This episode is from the WNYC archives. It may contain language which is no longer politically or socially appropriate.
Maurice Dolbier introduces Caroline Bird, author of "The Invisible Scar," a work about the Great Depression. She discusses the difficulties of gaining employment during the Depression - particularly, she notes the impact on women. She also discusses the role of sex during the depression, for both the married and unmarried. She says that the risks were much higher and that having more than two children were a luxury.
She contrasts the generation of the Depression to the one that followed. Bird sounds almost sentimental about the generation who grew up in the thirties - she describes a closeness with neighbors and a spirit of unity that no longer exists. She describes her generation's clear goals, which are a contrast to the generations born during the Depression and those born after World War II. The Depression babies yearn for attention, and the baby boomers - the generation raised with television, and who protest simply to protest. She describes them as selfish, she insinuates that they are not truly interested in racial equality and the plight of the Vietnamese, and rather just crave attention and expect the middle-aged liberal to fix things.
Next, Dolbier introduces Dr. Eric Berne, author of the bestseller, "Games People Play."Berne discusses how he became a poet and writer and eventually a psychiatrist, then describes the mapping of interpersonal relationships which lead to the book and the development of transactional analysis.
Finally, Dolbier introduces Elie Abel to speak. Author of "The Missile Crisis," Abel shares his thoughts about book publication. He speaks also of the reviews, noting that he doesn't understand the term "nonfiction novel." He speaks about President Kennedy, the Cuban Missile Crisis and the process of writing a present history.
Audio courtesy of the NYC Municipal Archives WNYC Collection
WNYC archives id: 71394
Municipal archives id: T2549
This is a machine-generated transcript. Text is unformatted and may contain errors.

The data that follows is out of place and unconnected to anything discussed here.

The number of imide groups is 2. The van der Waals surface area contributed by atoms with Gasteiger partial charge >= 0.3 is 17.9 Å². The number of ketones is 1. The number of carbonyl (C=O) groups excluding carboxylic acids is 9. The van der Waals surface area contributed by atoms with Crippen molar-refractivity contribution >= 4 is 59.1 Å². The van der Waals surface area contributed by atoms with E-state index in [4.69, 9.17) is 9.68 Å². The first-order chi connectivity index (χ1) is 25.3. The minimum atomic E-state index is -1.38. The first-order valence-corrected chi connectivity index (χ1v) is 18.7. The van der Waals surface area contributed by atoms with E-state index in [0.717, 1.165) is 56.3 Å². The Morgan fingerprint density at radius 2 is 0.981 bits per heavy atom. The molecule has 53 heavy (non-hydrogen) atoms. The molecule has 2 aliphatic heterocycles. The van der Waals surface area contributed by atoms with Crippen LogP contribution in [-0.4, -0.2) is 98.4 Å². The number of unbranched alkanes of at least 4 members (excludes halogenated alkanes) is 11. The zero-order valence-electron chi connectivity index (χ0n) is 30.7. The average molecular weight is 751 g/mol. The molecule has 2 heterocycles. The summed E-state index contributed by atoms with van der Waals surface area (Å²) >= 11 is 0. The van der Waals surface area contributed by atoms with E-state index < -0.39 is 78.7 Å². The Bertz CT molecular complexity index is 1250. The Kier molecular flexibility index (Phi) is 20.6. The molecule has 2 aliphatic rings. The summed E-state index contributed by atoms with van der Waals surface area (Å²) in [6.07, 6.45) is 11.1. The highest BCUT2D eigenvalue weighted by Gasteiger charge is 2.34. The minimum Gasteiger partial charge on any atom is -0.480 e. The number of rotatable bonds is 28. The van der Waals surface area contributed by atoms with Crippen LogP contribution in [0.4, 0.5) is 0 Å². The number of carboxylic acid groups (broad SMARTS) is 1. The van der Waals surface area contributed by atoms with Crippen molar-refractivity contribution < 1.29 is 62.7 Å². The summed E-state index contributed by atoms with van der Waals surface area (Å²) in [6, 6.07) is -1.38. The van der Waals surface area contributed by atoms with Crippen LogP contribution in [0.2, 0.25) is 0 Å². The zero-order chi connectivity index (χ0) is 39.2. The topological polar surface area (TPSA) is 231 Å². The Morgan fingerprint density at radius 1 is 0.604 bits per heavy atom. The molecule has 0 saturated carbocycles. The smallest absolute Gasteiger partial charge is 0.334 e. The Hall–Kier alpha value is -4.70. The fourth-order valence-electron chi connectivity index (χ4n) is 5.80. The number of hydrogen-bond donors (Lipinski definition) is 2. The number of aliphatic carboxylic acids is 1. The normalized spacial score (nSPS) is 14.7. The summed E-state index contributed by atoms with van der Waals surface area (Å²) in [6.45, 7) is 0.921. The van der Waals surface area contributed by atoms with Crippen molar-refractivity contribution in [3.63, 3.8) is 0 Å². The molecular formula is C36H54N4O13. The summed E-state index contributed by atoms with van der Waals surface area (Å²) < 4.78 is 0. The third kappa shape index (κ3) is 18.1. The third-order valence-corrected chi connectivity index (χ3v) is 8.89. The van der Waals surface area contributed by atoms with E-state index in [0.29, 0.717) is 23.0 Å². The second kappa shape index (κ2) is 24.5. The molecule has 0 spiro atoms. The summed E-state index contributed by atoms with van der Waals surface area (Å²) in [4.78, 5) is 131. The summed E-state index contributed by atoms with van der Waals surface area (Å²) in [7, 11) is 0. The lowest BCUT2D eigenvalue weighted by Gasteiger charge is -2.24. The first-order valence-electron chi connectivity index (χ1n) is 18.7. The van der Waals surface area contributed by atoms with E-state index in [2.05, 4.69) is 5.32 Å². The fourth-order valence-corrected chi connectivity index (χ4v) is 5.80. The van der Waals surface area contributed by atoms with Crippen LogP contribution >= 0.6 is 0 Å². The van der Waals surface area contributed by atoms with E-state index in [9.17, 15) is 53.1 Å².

It is my pleasure to welcome you to the Mater edition of The Herald Tribune a B a book and author luncheon a panel of America's leading social scientists wrote in the spring of nineteen twenty nine A nine hundred fifty page study of the country's economy it found our situation fortunate and our momentum remarkable there was a pause of several months between the writing about book and its publication and by the time it appeared our situation was remarkable and our momentum unfortunate downhill all the way the Wall Street crash had come and the Great Depression had begun an event that in Carolyn bird's eye view packed a big a wallop that anything else would happen in America between the civil war and the atom bomb why it happened how it happened how it affected individuals in every walk of life how it was met by America's political leadership how it was ended when World War two began these things were described with great clarity and in copious detail in Mr Byrd's book but also and as importantly the author tells how and why these painful years were forgotten so soon by so many Americans although the great depressions effects some invisible some highly visible still remain to influence the destiny of what we hope to call the Great Society it is my pleasure to present to the author of the in this a postcard Miss Caroline Byrd. For nearly four years now I've been asking people my age what they were doing in the Great Depression at first they are startled What do you want to write about that for they say that's something I want to forget but it isn't very long before they remember something that happened back then and pretty soon they are telling you how tough things were. People tell the stories with a certain amount of relish some of them are even gay Earl Wilson the columnist save the Christmas cards he got and mailed them back to their senders the following Christmas to save money but some of them are humiliating too I remember coming home from college unexpectedly and discovering by accident that my parents did not heap the up stairs of our house when I was away banks were closing up and people certain simply weren't paying their lawyers one day a truck came up to the house with some huge dreadful old paintings my father had taken in payment for some legal work by that time I was working in my father's office because he couldn't pay the secretary we couldn't afford to pay the cook either but she stayed on because she had no other place to go people thought of all sorts of ways to get money for college farmers paid their children situation in eggs the college could see distance families a silver tactic medical students sell their blood if you couldn't get a summer job you could try selling something on commission in those days the fellow peddling real silk stockings at the door really was working his way through college landing a job of the stroke of luck the most encouraging thing President Hoover could think of to say to an audience of college boys was it the people who had jobs would die off some day so if they waited long enough they'd have a chance we used to argue about whether it was better to show that you really needed the job or make as if you were all ways you could do the work of two for the price of one a lot of people thought we could solve the problem of unemployment by sending all the married women home and giving their jobs to a married man I know girls who took their wedding rings off the morning after the wedding to look for a job schoolteachers had to quit and they married some of the married secretly and lived in fear they would be found out. And gossip had it that some were so afraid that they just lived in Centurion after you landed a job you had to hold it what the experts called labor discipline was simply smashing office girls came to work on time even in snowstorms they had eaten breakfast and remove their curlers they were fully clothed they were so afraid of being caught using the phone for personal calls that they made them without bothering anyone they could always be found at their desks they stayed where you could find them instead of gossiping in the halls they did not take time off to go to the dentist or the psychoanalyst they brought their lunches in brown paper bags and ate them in the ladies' room and they never complains at least out loud over late hours or extra work because they knew there was always someone waiting around the corner who would be only too glad to take the job in some ways the worst of it was that young people had to wait a long time to get married furniture was not one of the things that were cheap in the Depression you had to have cash for it people who brought their French were on the installment plan reckless what would happen if they lost their jobs right thinking young man thought he ought to have a thousand dollars saved up start housekeeping but it took a long time to save it up on fifteen dollars a week in Gage means we're long in the big question facing the young people whether they ought to wait for marriage but soon took money most young people did not have cars of their own contraceptives were not as reliable as they are now so if you didn't wait you had to worry. Sex with her to get in return your minute is now and it is my impression that it was a little more exciting. Like the other good things of life sex is taken for granted by young people now I don't think they even call it topic anymore. It wasn't just the unmarried who worried most young couples didn't think they could afford to have a baby whilst weren't supposed to work but many marriages were possible because they did for them a baby with a natural disaster income down expenses up as soon as you got pregnant people started telling you how much you'd probably have to spend straightening the baby scene someday. And even if you are rich there is something positively indecent about having more than two children once people start talking about the bad old days you simply can't stop them sooner or later there are they always get around to young people today and how they have it so good the kids now expect to have everything handed to them if they don't like the work they want to stay at the job it's our fault because we spoil them we had a hard time with a builder character and it's about time somebody told them what it used to be like I could see some of these people handing my book to their children but I couldn't see the children really and I couldn't see them thrilling over the troubles they didn't have the will to grow up their character. But my surprise the college kids I met didn't the same nobody had told them that their parents roll their own cigarettes and repair their own shoes or that in many families Christmas is the time you got your winter clothes nobody had told them that some grey haired hundreds they considered stopping at study communism when they were young because they thought the Russians had the answer and we did not and it sounded pretty quite that some people in this country actually thought the only point would start a revolution. But mainly they were interested in us and how we had taken it all you were the one who had it so good right college girl burst out once you had a depression we kids have nothing. She said to pair father is branded a silence there she was off all of which are the current of fellowship and an airline ticket Italy everything I could have wanted at her age and her it was nothing but good about the depression not the hardships in waiting and doing without of course but something that are gone with them something she sensed in our talk that we did not realize we were saying I began to try listening to myself with her ears and I began to hear values that are rare today first of all we talk as if we've been personally involved with the people around us people always draw together when they're threatened and I think our friendship show that we dance she could cheek instead of doing double solos on the dance floor we make the whole depression sound like a long blackout a transit strike and strangers pitching in to help each other things weren't so well organized then which meant the people were not so well protected from each other the boss may have been a tyrant but he stood there larger than life and you could get mad at him today he was a personnel system and you can't have so much fun getting mad at the system and then I think we sound as if we've been closer to real life than young people are allowed to get day we did not have to go kiting off to Africa to make personal contribution when we got a job and they had been dull but it was real We're not pretend we're cooked up to train us youngsters don't know much about our political activities in the thirty's but I think they might be interested because some of our causes are coming back in the fashion. Politics were real it meant doing something to make jobs and that meant you and your family neighbors gathered around the radio to hear Roosevelt talk some because they didn't have a radio of their own and some simply to share the excitement today politics has become a sort of spectator sport unless you're a Negro or a draft dated isn't going to change your life I'm sure to the young finest amusing like pop art we must sound divinely square and looking back we really were terribly serious and terribly simple we knew right from wrong the big issues were as clear as a Saturday Evening Post cover or if you prefer a post office mural of social significance painted by an artist on the B.P.A. there were things we didn't understand but we were sure we could figure them out in time now the world is full of problems you can't ever unravel like the intentions of the Chinese Communists but the biggest thing young people in the I think is that we knew what we wanted we wanted college a job decent working conditions a home of our own security some of the goodies in the ads and a set up that made all these good things easier to get for everybody well look at us now we've got almost all of it with the exception of the hereditary poor the people the new deal just forgot most of us don't have to make a soup superhuman effort to keep body and soul together the material things we yearn for have become the casual birthright of the younger generations following us I say generations because you have to distinguish between two First there is a slim crop of depression babies we had when we finally got around to having children they were around thirty now and very busy seeing their big families through school and taking on responsibilities at work. Then there are the war babies born in the baby boom of the late forties they are in their teens and twenties now and very busy getting into college and screaming in the streets the Depression babies in the war babies are as different as the Times in which they were born but neither has reacted affluence the way we think we would have reacted if we had had it is good as a our own children the Depression babies were too cool for us they were too eager Pradelle security too apathetic politically too wrapped up in their babies and cars and washing machines too compliant to bureaucracy at work and togetherness at home it seemed to us we had not bought Depression and War with this mess of pottage we call them names conformist organization Men the uncommitted the other directed We did not want to admit that we were the ones who were taught them to grab we did not want to admit that they responded not to what we said we believe but to the yearning for the things we had missed they sensed in us the war babies are even more dismaying they are too hot for us they create the things we yearn for likely next they expect them to court come along effortlessly like the procession of boxes that roll towards them when they were babies writing in supermarket carts they are politically incorrect but not like we were when we were young we probably had say we shake the system but now the system seems all too solid and needs no help from them they are against the system because it leaves them out they sympathize with Negroes in the poor not because these victims need their help that because they are fellow exiles who have been left out of forgotten to their goal is not reform it is much simpler all they want is attention. They're the first adults who are kept quiet as babies by television they have to act every thing out they don't talk as much as we did instead they sit in and lie down and burn draft cards and they jump up and down on the dance floor they shock us by frankly admitting that they are protesting for the sake of protest doing something about their protest it's up to us not them they don't seem to be as interested in civil rights or voice in the colored ministration or the rights of yet not me he says they are in embarrassing us. And he's a duck to burn the war boom babies are playing a game well known to the parent of every four year old the game could be called I'm so bad you got to look at me to this day had another game that makes us furious this game could be called no matter how you try you can understand me in both games are attracted to children whose parents buy them a lot of toys so they'll run away and play and not bother the grown ups both are game to middle age liberal can't win the only thing for us to do is to give up the game of understanding mother and confess that we're dating. If anyone were to write a history of sequels and some desperate graduate student may do it yet I think you'd find the Dr Burns experience as a unique one some years ago Dr Byrne wrote a book called transactional analysis and psychotherapy I don't know how many copies it sold I imagine the figure was a modest one so I did sell extensively in colleges then he wrote a stick will which as of today has been on the bestseller list for thirty three weeks is in its twenty first printing has two hundred seventy five thousand copies in print and is selling well over one thousand copies a day. This book was called games people play and the games that refers to as you all know by this time are not according to Hoyle and certainly have nothing to do with a mock was of Queensbury they are the extraordinary old nerdy games that people play in their social into cause they are inductive tunes with a series of moves with the snare all gimmick at the end and they're all basically dishonest Dr Ben is often aims for the game's names that include Look what you've done to me now Gio wonderfulness to make a Troy and let's you and him fight the object of his book is informational and therapeutic he says he says it is hoped to provide insight rather than ammunition Broadway produces boy and Martin noted such previous game shows as Guys and Dolls and How to Succeed in Business Without Really Trying have the optical plans but Dr Brown's book which would be adapted by Peter Stone the librettist th